Seattle Weekly's Picks

Fifty-seven essential titles for the festival. In each case, either we've seen it, a colleague has vouched for it, or it has very good buzz. But no, we won't refund your money if you don't like it.

After Innocence Broadway Performance Hall: 6:45 p.m. Wed., June 1. DNA tests free prison inmates, but that's only half their battle.

Amazing Grace: Jeff Buckley EMP/JBL Theater: 7 p.m. Thurs., June 2. Broadway Performance Hall: 9:15 p.m. Sat., June 4. A must for fans of the late singer.

The Aristocrats Neptune: midnight Fri., May 20. One filthy joke, told by over 100 filthy comedians. Don't bring the kids.

The Art & Crimes of Ron English Broadway Performance Hall: 6:45 p.m. Thurs., May 26; 1:45 p.m. Sat., May 28.

The Beat That My Heart Skipped Neptune: 6:30 p.m. Sun., May 29; 2 p.m. Mon., May 30. A remake of James Toback's 1978 Fingers from the French director of Read My Lips.

Being Caribou Broadway Performance Hall: 6:45 p.m. Fri., June 3; 2 p.m. Tues., June 7. See related story.

The Circus Neptune: 6:30 p.m. Sun., June 5. Egyptian: 11 a.m. Sat., June 11. Chaplin's 1928 silent with his own late-life score added.

Clean Harvard Exit: 9:30 p.m. Tues., June 7. Uptown: 2 p.m. Thurs., June 9. Maggie Cheung (2046) is an addict trying to go straight for her son's sake.

Crane World Harvard Exit: 11:30 a.m. Sat., June 11. A construction worker recalls his life as a music star; this Argentine favorite returns from SIFF '00.

Days and Hours Broadway Performance Hall: 6:15 p.m. Sun., June 5; 9 p.m. Mon., June 6. Survivors from the remnants of Yugoslavia come to terms with the Bosnian wars.

Deep Blue Egyptian: 11 a.m. Sat., June 4. Neptune: 7:15 p.m. Mon., June 6. See related story.

Drive Well, Sleep Carefully: On the Road with Death Cab For Cutie Neptune: 9:30 p.m. Fri., June 10. Egyptian: 3:45 p.m. Sat., June 11. Local band in the spotlight.

The Dying Gaul Before any grumblers try to spoil it for you, just accept up front that, yes, director Craig Lucas' adaptation of his own 1998 play about a Hollywood producer (Campbell Scott), his bored trophy wife (Patricia Clarkson), and the grieving gay screenwriter (Peter Sarsgaard) whom they fatefully ensnare is as flawed on-screen as it was onstage. In order for the film to grab you, you'll have to deal with any number of unlikely coincidences and swimming pool–size plot holes, chief among them the curious means and motivations of Clarkson's placidly viscous character. But Lucas' pungent dissection of Tinseltown soullessness has taken on even greater resonance with time; it's an alarm sounding the price we pay for the increasingly casual indifference with which we regard one other. The three principals give subtle, sterling performances, though it's Sarsgaard's turn as a lost soul just barely controlling his bottomless rage, loneliness, and sorrow that will hit raw nerves. A scene in which his writer explodes into hot, hopeless tears during sex is one of the most astonishing bits of screen acting you'll see all year. (NR) STEVE WIECKING Egyptian: 7 p.m. Sat., May 21; 1:30 p.m. Sun., May 22.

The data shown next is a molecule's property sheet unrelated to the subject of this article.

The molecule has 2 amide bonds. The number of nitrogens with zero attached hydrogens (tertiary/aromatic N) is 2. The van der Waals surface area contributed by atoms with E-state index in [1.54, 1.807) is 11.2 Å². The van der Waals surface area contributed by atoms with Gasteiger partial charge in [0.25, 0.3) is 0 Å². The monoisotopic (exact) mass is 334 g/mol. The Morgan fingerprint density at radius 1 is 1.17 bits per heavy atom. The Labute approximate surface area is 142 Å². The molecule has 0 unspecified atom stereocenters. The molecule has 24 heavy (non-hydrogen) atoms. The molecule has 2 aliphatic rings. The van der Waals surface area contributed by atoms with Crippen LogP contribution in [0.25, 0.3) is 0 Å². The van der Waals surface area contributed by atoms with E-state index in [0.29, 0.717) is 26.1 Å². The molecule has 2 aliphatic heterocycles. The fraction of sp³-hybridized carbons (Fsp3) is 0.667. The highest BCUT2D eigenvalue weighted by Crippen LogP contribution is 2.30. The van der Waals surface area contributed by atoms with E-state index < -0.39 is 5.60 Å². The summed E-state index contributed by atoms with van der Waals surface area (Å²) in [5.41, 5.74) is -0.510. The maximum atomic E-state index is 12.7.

Earthling Neptune: 7:15 p.m. Thurs., May 26. Egyptian: 11 a.m. Sat., May 28. See related story.

Ellie Parker This fun, scattershot Hollywood spoof by Scott Coffey evolved from a 20-minute Sundance short back in 2001, before its star and co-producer, Naomi Watts, had made her name in Mulholland Dr. Playing slyly off the intensity that has made her the go-to girl for falling-apart roles, Watts shows off an engagingly self-mocking side as a young actress with more determination than talent, striving to make the leap from soaps and commercials into serious film. Though it relies perilously on movie-within-a-movie bits of business we've all seen many times before, Ellie Parker bounces along on Coffey's deadpan capture of the no-exit, Hollywood Hills periphery of the movie industry. (NR) ELLA TAYLOR Neptune: 7:15 p.m. Thurs., June 9; 2 p.m. Sun., June 11.

Final Cut: The Making and Unmaking of Heaven's Gate Egyptian: 4:45 p.m. Fri., June 3. The story of the Western that destroyed a studio, and the egomaniac (Michael Cimino) who made it.

Fishermen's Terminal Egyptian: 6:30 p.m. Mon., May 30. Gentrification threatens our Ballard waterfront and heritage in this world-premiere documentary.

5 X 2 (Five Times Two) Egyptian: 9 p.m. Sat., June 4. Neptune: 5 p.m. Tues., June 7. François Ozon (Swimming Pool) charts five stages of a couple's disintegration in reverse to their happy beginning.

The Gits Egyptian: 9 p.m. Sat., May 28; 3:45 p.m. Mon., May 30. The late Mia Zapata and her band get their due.

Godzilla: Final Wars Neptune: midnight Fri., May 27; 3:30 p.m. Sat., May 28. At 50, cinema's favorite rampaging lizard is still going strong.

Going Through Splat: The Life and Work of Stewart Stern Egyptian: 6 p.m. Sun., May 29. See related story.

The Gorky Trilogy Harvard Exit: 2 p.m. Sun., May 22. Russia's tripartite celebration of the great writer, made between 1938 and 1940, despite the hardships of WWII.

Grizzly Man Egyptian: 7 p.m. Mon., June 6; 4:45 p.m. Wed., June 8. Werner Herzog's new documentary about a bear-crazed documentarian.

The Heart of the Game Neptune: 11 a.m. Sat., June 11. Local girls basketball team puts the Storm to shame with hustle and drive.

Heaven's Gate Egyptian: 1:30 p.m. Sat., June 4. Michael Cimino's three-hour-plus cut of his career-killing Western epic, with Christopher Walken in his golden-haired prime.

A Hole In My Heart Egyptian: midnight Sat., June 4. Neptune: 2 p.m. Mon., June 6. Lukas Moodysson (Lilya 4-ever) makes porn even uglier and more debasing.